Marine Corps Logistics Base Barstow

Coordinates: 34°51′17″N 116°56′24″W / 34.85472°N 116.94000°W / 34.85472; -116.94000
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Marine Corps Logistics Base Barstow
Near Barstow, California in the United States
Combat Logistics Battalion 7 (CLB-7) personnel guide a Humvee onto a railway wagon at MCLB Barstow
MCLB Barstow is located in the United States
MCLB Barstow
MCLB Barstow
Location in the United States
Coordinates34°51′17″N 116°56′24″W / 34.85472°N 116.94000°W / 34.85472; -116.94000
TypeMarine Corps logistics base
Site information
OwnerDepartment of Defense
OperatorUS Marine Corps
Controlled byMarine Corps Installations West
WebsiteOfficial website
Site history
Built1942 (1942) (as Marine Corps Depot of Supplies)
In use1942 – present
Garrison information
Colonel Gregory B. Pace

Marine Corps Logistics Base Barstow is a United States Marine Corps supply and maintenance installation located in the Mojave Desert east of Barstow, in San Bernardino County, Southern California.

Its mission is to rebuild and repair ground-combat and combat-support equipment and to support installations on the West Coast of the United States. Today, one of MCLB Barstow's most important facilities is the Marine Corps Logistics Bases’ Maintenance Center. The only other facility of this kind is located at MCLB Barstow's sister installation, Marine Corps Logistics Base Albany.


The base is located on Interstate 40, 3.5 miles (6 km) east of the city of Barstow. The base lies at the junction of three major highways systems of I-15, I-40, and SR 58. It is approximately 98 miles from the Marine Corps Air Ground Combat Center Twentynine Palms. The base is within 150 miles (240 km) of the two major seaports of Los Angeles and San Diego.


The Marine Corps Logistics Base, presently the second largest employer in the Barstow area, was established as the Marine Corps Depot of Supplies at its present location on December 28, 1942, when the United States Navy turned it over to the Marine Corps as a storage site for supplies and equipment needed for Fleet Marine Forces in the Pacific theater during World War II. By the end of World War II, the base had outgrown its facilities and as a result, 2,000 acres (8 km2) of land, approximately seven miles east of the Nebo Main Base were annexed from the United States Army in October 1946. In 1954, the Commanding General, Marine Corps Depot of Supplies, Roy M. Gulick, moved his flag from San Francisco to Barstow and since then the base has grown in stature, strength and size.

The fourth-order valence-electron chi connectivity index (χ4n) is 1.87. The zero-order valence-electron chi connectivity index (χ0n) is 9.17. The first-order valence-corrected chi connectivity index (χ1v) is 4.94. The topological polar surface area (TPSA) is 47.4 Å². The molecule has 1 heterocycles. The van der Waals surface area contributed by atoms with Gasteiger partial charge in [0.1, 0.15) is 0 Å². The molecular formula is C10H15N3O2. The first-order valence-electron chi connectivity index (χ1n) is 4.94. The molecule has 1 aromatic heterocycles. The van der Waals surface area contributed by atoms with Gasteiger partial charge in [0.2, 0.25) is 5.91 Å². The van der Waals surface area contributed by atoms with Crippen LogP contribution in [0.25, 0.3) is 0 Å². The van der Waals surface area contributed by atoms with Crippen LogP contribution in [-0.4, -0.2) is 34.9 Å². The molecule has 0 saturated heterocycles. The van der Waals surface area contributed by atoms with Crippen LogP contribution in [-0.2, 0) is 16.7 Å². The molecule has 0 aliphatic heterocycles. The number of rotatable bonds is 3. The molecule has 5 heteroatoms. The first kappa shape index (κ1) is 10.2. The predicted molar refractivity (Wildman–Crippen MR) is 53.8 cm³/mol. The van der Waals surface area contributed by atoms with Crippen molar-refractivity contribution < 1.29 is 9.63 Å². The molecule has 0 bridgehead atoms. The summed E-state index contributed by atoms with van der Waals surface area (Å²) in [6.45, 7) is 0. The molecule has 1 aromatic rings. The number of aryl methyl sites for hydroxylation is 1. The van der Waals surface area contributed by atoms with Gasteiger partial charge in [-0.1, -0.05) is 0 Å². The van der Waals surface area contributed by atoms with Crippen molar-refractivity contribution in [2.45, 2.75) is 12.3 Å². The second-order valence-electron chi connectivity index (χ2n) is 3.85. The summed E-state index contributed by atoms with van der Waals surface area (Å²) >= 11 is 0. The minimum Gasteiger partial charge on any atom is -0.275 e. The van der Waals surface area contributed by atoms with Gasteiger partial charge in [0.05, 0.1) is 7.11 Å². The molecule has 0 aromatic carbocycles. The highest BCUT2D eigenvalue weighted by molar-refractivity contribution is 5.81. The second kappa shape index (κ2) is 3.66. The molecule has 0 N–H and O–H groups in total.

MCLB Barstow has the only horse mounted color guard in the Marine Corps.

In March 1961, the importance of MCLB Barstow increased dramatically with the establishment of the Depot Maintenance Activity. (Need Help to correct the start date if needed--"In 1977 TOW Company was assigned to MCLB Barstow through 1980 while facilities were being built at 29 Palms, California.") In November 1978, the base was redesignated to its present title of Marine Corps Logistics Base to emphasize its broad logistics support mission. In the early 1980s, MCLB Albany and Headquarters Marine Corps worked aggressively to integrate logistics support for the Fleet Marine Force and eliminate duplications. As a result, all operational logistics functions moved to Albany and in January 1990, the Commanding General, Marine Corps Logistics Base Albany, was redesignated Commander Marine Corps Logistics Bases. The command was redesignated again in 2003 as a result of the merging of Material Command MATCOM and Marine Corps Logistics Bases to form Marine Corps Logistics Command (MARCORLOGCOM).